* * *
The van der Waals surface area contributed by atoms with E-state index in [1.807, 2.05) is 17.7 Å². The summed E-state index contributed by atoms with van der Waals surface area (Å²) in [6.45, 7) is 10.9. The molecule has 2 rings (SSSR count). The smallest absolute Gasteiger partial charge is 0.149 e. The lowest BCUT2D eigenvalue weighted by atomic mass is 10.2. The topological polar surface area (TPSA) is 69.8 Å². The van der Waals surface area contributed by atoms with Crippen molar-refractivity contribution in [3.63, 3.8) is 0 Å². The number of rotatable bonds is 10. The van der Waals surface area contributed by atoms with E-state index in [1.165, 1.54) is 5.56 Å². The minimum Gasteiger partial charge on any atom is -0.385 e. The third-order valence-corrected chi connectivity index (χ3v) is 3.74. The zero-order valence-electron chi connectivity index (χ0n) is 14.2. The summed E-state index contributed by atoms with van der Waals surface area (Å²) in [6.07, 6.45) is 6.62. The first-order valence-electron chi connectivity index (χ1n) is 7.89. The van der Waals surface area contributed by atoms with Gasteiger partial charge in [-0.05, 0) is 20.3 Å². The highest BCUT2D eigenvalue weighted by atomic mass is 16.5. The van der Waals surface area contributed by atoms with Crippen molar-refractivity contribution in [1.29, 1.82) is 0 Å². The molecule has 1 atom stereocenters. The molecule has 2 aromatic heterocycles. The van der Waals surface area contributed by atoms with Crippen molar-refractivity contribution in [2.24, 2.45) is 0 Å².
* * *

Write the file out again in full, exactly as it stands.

The van der Waals surface area contributed by atoms with E-state index in [1.807, 2.05) is 17.7 Å². The summed E-state index contributed by atoms with van der Waals surface area (Å²) in [6.45, 7) is 10.9. The molecule has 2 rings (SSSR count). The smallest absolute Gasteiger partial charge is 0.149 e. The lowest BCUT2D eigenvalue weighted by atomic mass is 10.2. The topological polar surface area (TPSA) is 69.8 Å². The van der Waals surface area contributed by atoms with Crippen molar-refractivity contribution in [3.63, 3.8) is 0 Å². The number of rotatable bonds is 10. The van der Waals surface area contributed by atoms with E-state index in [1.165, 1.54) is 5.56 Å². The minimum Gasteiger partial charge on any atom is -0.385 e. The third-order valence-corrected chi connectivity index (χ3v) is 3.74. The zero-order valence-electron chi connectivity index (χ0n) is 14.2. The summed E-state index contributed by atoms with van der Waals surface area (Å²) in [6.07, 6.45) is 6.62. The first-order valence-electron chi connectivity index (χ1n) is 7.89. The van der Waals surface area contributed by atoms with Gasteiger partial charge in [-0.05, 0) is 20.3 Å². The highest BCUT2D eigenvalue weighted by atomic mass is 16.5. The van der Waals surface area contributed by atoms with Crippen molar-refractivity contribution in [1.29, 1.82) is 0 Å². The molecule has 1 atom stereocenters. The molecule has 2 aromatic heterocycles. The van der Waals surface area contributed by atoms with Crippen molar-refractivity contribution in [2.24, 2.45) is 0 Å².